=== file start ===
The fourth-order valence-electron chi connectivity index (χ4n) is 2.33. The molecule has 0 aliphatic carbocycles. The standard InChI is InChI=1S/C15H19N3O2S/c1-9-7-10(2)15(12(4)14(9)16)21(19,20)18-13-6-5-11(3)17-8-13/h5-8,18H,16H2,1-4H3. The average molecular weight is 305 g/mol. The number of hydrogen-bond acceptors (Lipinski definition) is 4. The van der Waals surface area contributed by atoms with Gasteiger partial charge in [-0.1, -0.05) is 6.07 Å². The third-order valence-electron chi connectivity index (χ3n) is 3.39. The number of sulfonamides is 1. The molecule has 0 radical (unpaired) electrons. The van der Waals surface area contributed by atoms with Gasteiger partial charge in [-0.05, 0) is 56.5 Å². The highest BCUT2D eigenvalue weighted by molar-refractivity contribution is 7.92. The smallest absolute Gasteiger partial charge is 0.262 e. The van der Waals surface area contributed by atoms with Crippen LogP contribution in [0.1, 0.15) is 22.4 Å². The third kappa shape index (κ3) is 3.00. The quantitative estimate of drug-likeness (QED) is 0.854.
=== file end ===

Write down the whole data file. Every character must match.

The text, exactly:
The fourth-order valence-electron chi connectivity index (χ4n) is 2.33. The molecule has 0 aliphatic carbocycles. The standard InChI is InChI=1S/C15H19N3O2S/c1-9-7-10(2)15(12(4)14(9)16)21(19,20)18-13-6-5-11(3)17-8-13/h5-8,18H,16H2,1-4H3. The average molecular weight is 305 g/mol. The number of hydrogen-bond acceptors (Lipinski definition) is 4. The van der Waals surface area contributed by atoms with Gasteiger partial charge in [-0.1, -0.05) is 6.07 Å². The third-order valence-electron chi connectivity index (χ3n) is 3.39. The number of sulfonamides is 1. The molecule has 0 radical (unpaired) electrons. The van der Waals surface area contributed by atoms with Gasteiger partial charge in [-0.05, 0) is 56.5 Å². The highest BCUT2D eigenvalue weighted by molar-refractivity contribution is 7.92. The smallest absolute Gasteiger partial charge is 0.262 e. The van der Waals surface area contributed by atoms with Crippen LogP contribution in [0.1, 0.15) is 22.4 Å². The third kappa shape index (κ3) is 3.00. The quantitative estimate of drug-likeness (QED) is 0.854.